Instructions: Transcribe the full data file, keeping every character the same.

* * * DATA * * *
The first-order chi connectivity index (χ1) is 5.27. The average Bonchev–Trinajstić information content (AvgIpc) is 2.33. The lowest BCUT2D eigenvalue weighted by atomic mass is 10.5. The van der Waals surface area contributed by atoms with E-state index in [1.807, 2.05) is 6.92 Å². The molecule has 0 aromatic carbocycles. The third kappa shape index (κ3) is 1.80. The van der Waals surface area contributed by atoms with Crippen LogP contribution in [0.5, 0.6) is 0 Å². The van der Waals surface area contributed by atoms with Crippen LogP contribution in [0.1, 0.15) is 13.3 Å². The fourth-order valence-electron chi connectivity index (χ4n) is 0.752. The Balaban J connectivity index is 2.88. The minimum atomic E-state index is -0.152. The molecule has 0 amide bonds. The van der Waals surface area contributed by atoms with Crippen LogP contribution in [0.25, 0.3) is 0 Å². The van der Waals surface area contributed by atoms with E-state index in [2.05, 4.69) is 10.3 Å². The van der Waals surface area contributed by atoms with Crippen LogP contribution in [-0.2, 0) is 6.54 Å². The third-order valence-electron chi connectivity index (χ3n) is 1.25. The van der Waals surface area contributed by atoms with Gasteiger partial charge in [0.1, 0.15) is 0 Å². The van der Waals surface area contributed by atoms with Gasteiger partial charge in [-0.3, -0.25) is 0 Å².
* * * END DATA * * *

The first-order chi connectivity index (χ1) is 5.27. The average Bonchev–Trinajstić information content (AvgIpc) is 2.33. The lowest BCUT2D eigenvalue weighted by atomic mass is 10.5. The van der Waals surface area contributed by atoms with E-state index in [1.807, 2.05) is 6.92 Å². The molecule has 0 aromatic carbocycles. The third kappa shape index (κ3) is 1.80. The van der Waals surface area contributed by atoms with Crippen LogP contribution in [0.5, 0.6) is 0 Å². The van der Waals surface area contributed by atoms with Crippen LogP contribution in [0.1, 0.15) is 13.3 Å². The fourth-order valence-electron chi connectivity index (χ4n) is 0.752. The Balaban J connectivity index is 2.88. The minimum atomic E-state index is -0.152. The molecule has 0 amide bonds. The van der Waals surface area contributed by atoms with Crippen LogP contribution in [0.25, 0.3) is 0 Å². The van der Waals surface area contributed by atoms with E-state index in [2.05, 4.69) is 10.3 Å². The van der Waals surface area contributed by atoms with Crippen LogP contribution in [-0.2, 0) is 6.54 Å². The third-order valence-electron chi connectivity index (χ3n) is 1.25. The van der Waals surface area contributed by atoms with Gasteiger partial charge in [0.1, 0.15) is 0 Å². The van der Waals surface area contributed by atoms with Gasteiger partial charge in [-0.3, -0.25) is 0 Å².